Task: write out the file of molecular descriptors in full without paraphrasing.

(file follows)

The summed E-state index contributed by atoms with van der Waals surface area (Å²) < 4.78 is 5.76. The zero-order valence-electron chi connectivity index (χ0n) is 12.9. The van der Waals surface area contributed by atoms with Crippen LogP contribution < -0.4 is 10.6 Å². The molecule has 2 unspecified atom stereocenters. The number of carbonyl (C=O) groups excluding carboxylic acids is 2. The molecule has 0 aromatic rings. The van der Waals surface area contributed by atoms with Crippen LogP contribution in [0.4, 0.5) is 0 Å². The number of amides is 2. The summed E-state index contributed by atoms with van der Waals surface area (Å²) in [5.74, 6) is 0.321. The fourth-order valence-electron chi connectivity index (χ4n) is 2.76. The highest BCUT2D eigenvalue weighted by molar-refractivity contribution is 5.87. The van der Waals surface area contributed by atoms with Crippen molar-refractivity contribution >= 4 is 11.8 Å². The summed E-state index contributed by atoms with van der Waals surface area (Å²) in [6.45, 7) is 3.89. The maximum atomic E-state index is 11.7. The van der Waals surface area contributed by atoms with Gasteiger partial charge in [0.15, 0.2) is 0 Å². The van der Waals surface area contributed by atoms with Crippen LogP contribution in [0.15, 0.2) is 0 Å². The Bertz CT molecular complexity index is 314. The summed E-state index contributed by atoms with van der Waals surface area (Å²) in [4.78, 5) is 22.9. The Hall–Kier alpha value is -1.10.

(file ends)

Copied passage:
The summed E-state index contributed by atoms with van der Waals surface area (Å²) < 4.78 is 5.76. The zero-order valence-electron chi connectivity index (χ0n) is 12.9. The van der Waals surface area contributed by atoms with Crippen LogP contribution < -0.4 is 10.6 Å². The molecule has 2 unspecified atom stereocenters. The number of carbonyl (C=O) groups excluding carboxylic acids is 2. The molecule has 0 aromatic rings. The van der Waals surface area contributed by atoms with Crippen LogP contribution in [0.4, 0.5) is 0 Å². The number of amides is 2. The summed E-state index contributed by atoms with van der Waals surface area (Å²) in [5.74, 6) is 0.321. The fourth-order valence-electron chi connectivity index (χ4n) is 2.76. The highest BCUT2D eigenvalue weighted by molar-refractivity contribution is 5.87. The van der Waals surface area contributed by atoms with Crippen molar-refractivity contribution >= 4 is 11.8 Å². The summed E-state index contributed by atoms with van der Waals surface area (Å²) in [6.45, 7) is 3.89. The maximum atomic E-state index is 11.7. The van der Waals surface area contributed by atoms with Gasteiger partial charge in [0.15, 0.2) is 0 Å². The van der Waals surface area contributed by atoms with Crippen LogP contribution in [0.15, 0.2) is 0 Å². The Bertz CT molecular complexity index is 314. The summed E-state index contributed by atoms with van der Waals surface area (Å²) in [4.78, 5) is 22.9. The Hall–Kier alpha value is -1.10.